While copy/pasting may save some time, it also erases any snapshots you may have stored, since you have deleted the knobs that held the data. Worse, the fact that we will be adding sound engines one at a time (just thinking realistically here) means this whole process is guaranteed to play itself out several times throughout the course of making an ensemble.
In short, working with Stacked Macros in this manner is a mess unless you have a final design completed.
I decided, therefore, to design a knob type that could hold 128 values in an Event Table. The idea is, therefore, when the user selects a cell to be made visible, that value is recalled and sent to the knob.
Any change to the knob value from that point is made to the value in the appropriate index in the Event Table. An incoming MIDI note checks the MIDI range of each cell and, if within that range, reads out the appropriate data and sends it to the chosen sound engine.
This is an example where planning ahead can really save you a lot of time and trouble later on down the road. I’ll show how I designed the knobs later on, but they are closely connected with the rest of the ensemble which needs to be explained first.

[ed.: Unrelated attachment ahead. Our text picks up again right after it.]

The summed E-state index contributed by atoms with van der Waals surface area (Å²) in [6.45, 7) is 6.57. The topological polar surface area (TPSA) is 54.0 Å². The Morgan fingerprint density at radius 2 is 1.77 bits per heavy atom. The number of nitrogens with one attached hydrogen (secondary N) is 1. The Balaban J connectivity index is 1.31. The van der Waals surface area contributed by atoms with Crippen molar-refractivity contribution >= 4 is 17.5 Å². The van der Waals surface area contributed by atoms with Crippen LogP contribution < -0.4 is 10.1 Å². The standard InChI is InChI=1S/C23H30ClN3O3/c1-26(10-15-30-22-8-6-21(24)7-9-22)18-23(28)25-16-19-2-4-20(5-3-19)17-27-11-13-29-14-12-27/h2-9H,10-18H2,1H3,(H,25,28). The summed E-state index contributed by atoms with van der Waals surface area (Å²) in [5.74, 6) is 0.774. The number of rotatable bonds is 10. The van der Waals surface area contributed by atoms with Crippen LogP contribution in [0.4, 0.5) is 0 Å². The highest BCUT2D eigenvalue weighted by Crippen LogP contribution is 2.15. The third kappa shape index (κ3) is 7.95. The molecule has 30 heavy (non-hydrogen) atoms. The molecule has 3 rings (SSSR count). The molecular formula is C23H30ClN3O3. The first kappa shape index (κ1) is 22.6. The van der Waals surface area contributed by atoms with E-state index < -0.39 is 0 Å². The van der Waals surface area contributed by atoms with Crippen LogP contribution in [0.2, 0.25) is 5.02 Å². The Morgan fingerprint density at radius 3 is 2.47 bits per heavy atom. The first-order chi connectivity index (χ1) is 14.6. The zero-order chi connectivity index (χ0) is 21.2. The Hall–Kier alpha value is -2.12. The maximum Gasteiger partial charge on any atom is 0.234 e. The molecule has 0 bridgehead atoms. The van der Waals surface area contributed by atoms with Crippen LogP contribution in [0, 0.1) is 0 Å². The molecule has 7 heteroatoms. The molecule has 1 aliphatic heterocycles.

I decided that each synth engine would have 4 voices. I’m hoping to end up with around 8 engines, so that means up to 32 sounds could theoretically be played at once.
The MIDI implementation for this is a little complex – if we want everything to have 4 voices, then the ensemble must as well. However, we want to be able to send up to 32 note/gate combinations to our synth engines at once, and a 4 voice ensemble will not handle 32 voices!
Manipulating MIDI data to act any way other than the way that Native Instruments intends is often a fairly difficult task. For the purpose of this ensemble, I simply wanted a monophonic event stream that would send an event any time a MIDI note was received or released.
Unfortunately, the default MIDI handler doesn’t work like this! Let’s say you press MIDI note 60, then, without releasing, also press note 62. After pressing note 62, you release note 60. If you are using monophonic Note/Gate modules, neither will send an output when note 60 is released – they are monophonic and only focused on the latest received note, 62.
Once we have a monophonic MIDI stream, we’re going to translate it to be polyphonic anyway! We need to create a macro that controls a single synth engine, then duplicate it for each one. This macro will only receive incoming note data if that note is used to trigger the given engine.
When it does, it adds notes to a stack to determine which have been used most recently. The voice which has been inactive for the longest period of time will be chosen for the new data. This helps ensure that previously playing sounds will not be cut off by the start of new sounds.
Implementing all of this is the subject of a tutorial in itself, but one that illuminates many of the points that I’ve made previously about large instrument design. Next week, I’ll show how I designed the MIDI handlers, and hopefully start to talk about knob design as well. Thanks for reading!